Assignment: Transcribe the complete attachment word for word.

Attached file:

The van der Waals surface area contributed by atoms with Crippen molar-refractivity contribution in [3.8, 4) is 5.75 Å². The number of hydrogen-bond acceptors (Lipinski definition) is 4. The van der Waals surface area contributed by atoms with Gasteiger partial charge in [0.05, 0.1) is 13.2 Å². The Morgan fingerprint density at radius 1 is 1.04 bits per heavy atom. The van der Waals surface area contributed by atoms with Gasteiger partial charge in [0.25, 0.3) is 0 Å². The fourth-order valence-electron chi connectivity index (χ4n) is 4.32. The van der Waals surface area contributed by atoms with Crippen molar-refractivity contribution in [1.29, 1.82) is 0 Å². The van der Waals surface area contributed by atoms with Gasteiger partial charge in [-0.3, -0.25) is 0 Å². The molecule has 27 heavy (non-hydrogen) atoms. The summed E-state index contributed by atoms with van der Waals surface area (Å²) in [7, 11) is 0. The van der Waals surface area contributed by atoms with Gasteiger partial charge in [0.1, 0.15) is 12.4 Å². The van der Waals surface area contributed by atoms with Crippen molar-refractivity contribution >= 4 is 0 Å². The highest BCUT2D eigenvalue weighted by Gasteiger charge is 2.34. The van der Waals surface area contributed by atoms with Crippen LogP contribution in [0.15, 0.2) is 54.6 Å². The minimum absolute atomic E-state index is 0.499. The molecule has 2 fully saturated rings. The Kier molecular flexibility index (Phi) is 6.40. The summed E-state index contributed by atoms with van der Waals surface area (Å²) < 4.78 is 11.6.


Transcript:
The van der Waals surface area contributed by atoms with Crippen molar-refractivity contribution in [3.8, 4) is 5.75 Å². The number of hydrogen-bond acceptors (Lipinski definition) is 4. The van der Waals surface area contributed by atoms with Gasteiger partial charge in [0.05, 0.1) is 13.2 Å². The Morgan fingerprint density at radius 1 is 1.04 bits per heavy atom. The van der Waals surface area contributed by atoms with Gasteiger partial charge in [0.25, 0.3) is 0 Å². The fourth-order valence-electron chi connectivity index (χ4n) is 4.32. The van der Waals surface area contributed by atoms with Crippen molar-refractivity contribution in [1.29, 1.82) is 0 Å². The van der Waals surface area contributed by atoms with Gasteiger partial charge in [-0.3, -0.25) is 0 Å². The molecule has 27 heavy (non-hydrogen) atoms. The summed E-state index contributed by atoms with van der Waals surface area (Å²) in [7, 11) is 0. The van der Waals surface area contributed by atoms with Gasteiger partial charge in [0.1, 0.15) is 12.4 Å². The van der Waals surface area contributed by atoms with Crippen molar-refractivity contribution >= 4 is 0 Å². The highest BCUT2D eigenvalue weighted by Gasteiger charge is 2.34. The van der Waals surface area contributed by atoms with Crippen LogP contribution in [0.15, 0.2) is 54.6 Å². The minimum absolute atomic E-state index is 0.499. The molecule has 2 fully saturated rings. The Kier molecular flexibility index (Phi) is 6.40. The summed E-state index contributed by atoms with van der Waals surface area (Å²) < 4.78 is 11.6.